Spinach Stuffed Chicken Breast

Since my quest for no carbo breakfast, I have been planning and preparing my breakfast myself. Many times, I baked my food the day before, kept some in the freezer and request my helper to heat it up for my breakfast for the next few days.

One of the reason I have decided to go carbo free breakfast (on weekdays usually) was due to a talk I attended when I was at Amity Wellness. Since that time, I have try to prepare carbo-less breakfast when I go to work. There are of course cheat days and exception days. But it will revert back to carb-less days once I go back to my routine.

Not having carbos in my breakfast means I have to be creative in what I eat. I'm always on the quest to search for recipes which are easy and can be frozen. This recipe - Spinach Stuffed Chicken Breast is healthy and easy to prepare. I took this with kale in the morning.

Recipe for Spinach Stuffed Chicken Breast, adapted from That Low Carb Life.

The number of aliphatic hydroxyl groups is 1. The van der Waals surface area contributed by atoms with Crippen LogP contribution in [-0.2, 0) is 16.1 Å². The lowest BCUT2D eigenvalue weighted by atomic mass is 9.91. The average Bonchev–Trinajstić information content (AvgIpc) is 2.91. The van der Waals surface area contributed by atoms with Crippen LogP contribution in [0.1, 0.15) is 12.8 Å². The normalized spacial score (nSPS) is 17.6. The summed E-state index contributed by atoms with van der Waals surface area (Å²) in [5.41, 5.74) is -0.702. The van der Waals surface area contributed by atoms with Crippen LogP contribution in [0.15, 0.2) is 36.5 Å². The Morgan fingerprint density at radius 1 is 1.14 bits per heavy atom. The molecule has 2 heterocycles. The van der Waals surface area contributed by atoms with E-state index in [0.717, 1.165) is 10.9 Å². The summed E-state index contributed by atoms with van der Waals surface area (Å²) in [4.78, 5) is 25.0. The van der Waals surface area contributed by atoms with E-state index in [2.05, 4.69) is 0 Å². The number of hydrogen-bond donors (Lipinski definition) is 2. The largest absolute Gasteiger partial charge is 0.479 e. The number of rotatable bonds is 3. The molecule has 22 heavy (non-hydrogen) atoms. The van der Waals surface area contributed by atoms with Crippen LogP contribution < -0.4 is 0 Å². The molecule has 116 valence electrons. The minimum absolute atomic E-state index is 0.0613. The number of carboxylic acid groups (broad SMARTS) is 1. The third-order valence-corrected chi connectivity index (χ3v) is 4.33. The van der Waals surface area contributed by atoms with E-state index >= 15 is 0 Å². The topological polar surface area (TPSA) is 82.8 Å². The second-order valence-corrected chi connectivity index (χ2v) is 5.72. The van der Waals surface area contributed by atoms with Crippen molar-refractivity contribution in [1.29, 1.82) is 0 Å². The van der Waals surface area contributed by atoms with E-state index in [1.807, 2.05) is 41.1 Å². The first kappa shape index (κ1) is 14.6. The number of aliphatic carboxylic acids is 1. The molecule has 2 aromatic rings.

(Makes 2 large chicken breast)

2 chicken breasts
1 tbsp Olive oil
1 tsp Smoked paprika
1 tsp Sea salt
1 tsp Garlic powder
1 tsp Onion flakes
80g Cream cheese, softened
¼ cup grated Parmesan (I omitted this)
2 tbsp Dijon Mustard
1 Cup chopped fresh Spinach
1 tsp Garlic powder
½ tsp Chilli powder 
¼ tsp Sea salt
¼ tsp Ground pepper


1. Preheat oven to 170C. 
2. Place the chicken breasts on a cutting board and drizzle with olive. 
3. Add the paprika, salt, garlic powder, and onion flakes to a small bowl and stir to combine. Sprinkle evenly over both sides of the chicken.
4. Use a sharp knife to cut a pocket into the side of each chicken breast. Set chicken aside.
5. Add cream cheese, mustard, spinach, garlic, chilli powder, salt and pepper to a small mixing bowl and stir well to combine.
6. Spoon the spinach mixture into each chicken breast evenly.
7. Place the chicken breasts in a baking tray. 

8. Bake, uncovered, for 22-25 mins or until chicken is cooked through.
9. Serve with salad.

Wholewheat Poolish Artisan Buns

My recent trip to the new Library@Vivo City brought me back a baking book - The French Baker. The book has many good pastry recipes, which was difficult to resist.